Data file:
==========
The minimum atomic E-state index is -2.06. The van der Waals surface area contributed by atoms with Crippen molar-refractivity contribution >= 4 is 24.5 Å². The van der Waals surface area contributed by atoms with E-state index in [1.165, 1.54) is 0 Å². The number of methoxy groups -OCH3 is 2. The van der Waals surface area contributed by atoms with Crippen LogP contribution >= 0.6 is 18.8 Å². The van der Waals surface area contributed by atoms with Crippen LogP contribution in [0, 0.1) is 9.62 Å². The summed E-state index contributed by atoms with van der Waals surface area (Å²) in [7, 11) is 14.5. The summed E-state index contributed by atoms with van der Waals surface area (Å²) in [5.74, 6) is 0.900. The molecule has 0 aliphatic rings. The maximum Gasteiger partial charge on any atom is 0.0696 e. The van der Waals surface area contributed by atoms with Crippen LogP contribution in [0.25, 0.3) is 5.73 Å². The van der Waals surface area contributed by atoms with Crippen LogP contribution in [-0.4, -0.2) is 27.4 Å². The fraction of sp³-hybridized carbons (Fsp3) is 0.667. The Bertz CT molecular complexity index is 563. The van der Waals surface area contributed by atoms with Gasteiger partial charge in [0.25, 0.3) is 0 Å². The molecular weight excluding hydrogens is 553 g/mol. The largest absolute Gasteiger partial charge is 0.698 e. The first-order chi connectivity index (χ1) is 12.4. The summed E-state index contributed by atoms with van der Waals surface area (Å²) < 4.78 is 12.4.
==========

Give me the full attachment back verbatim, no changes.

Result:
The minimum atomic E-state index is -2.06. The van der Waals surface area contributed by atoms with Crippen molar-refractivity contribution >= 4 is 24.5 Å². The van der Waals surface area contributed by atoms with E-state index in [1.165, 1.54) is 0 Å². The number of methoxy groups -OCH3 is 2. The van der Waals surface area contributed by atoms with Crippen LogP contribution >= 0.6 is 18.8 Å². The van der Waals surface area contributed by atoms with Crippen LogP contribution in [0, 0.1) is 9.62 Å². The summed E-state index contributed by atoms with van der Waals surface area (Å²) in [7, 11) is 14.5. The summed E-state index contributed by atoms with van der Waals surface area (Å²) in [5.74, 6) is 0.900. The molecule has 0 aliphatic rings. The maximum Gasteiger partial charge on any atom is 0.0696 e. The van der Waals surface area contributed by atoms with Crippen LogP contribution in [0.25, 0.3) is 5.73 Å². The van der Waals surface area contributed by atoms with Crippen LogP contribution in [-0.4, -0.2) is 27.4 Å². The fraction of sp³-hybridized carbons (Fsp3) is 0.667. The Bertz CT molecular complexity index is 563. The van der Waals surface area contributed by atoms with Gasteiger partial charge in [0.25, 0.3) is 0 Å². The molecular weight excluding hydrogens is 553 g/mol. The largest absolute Gasteiger partial charge is 0.698 e. The first-order chi connectivity index (χ1) is 12.4. The summed E-state index contributed by atoms with van der Waals surface area (Å²) < 4.78 is 12.4.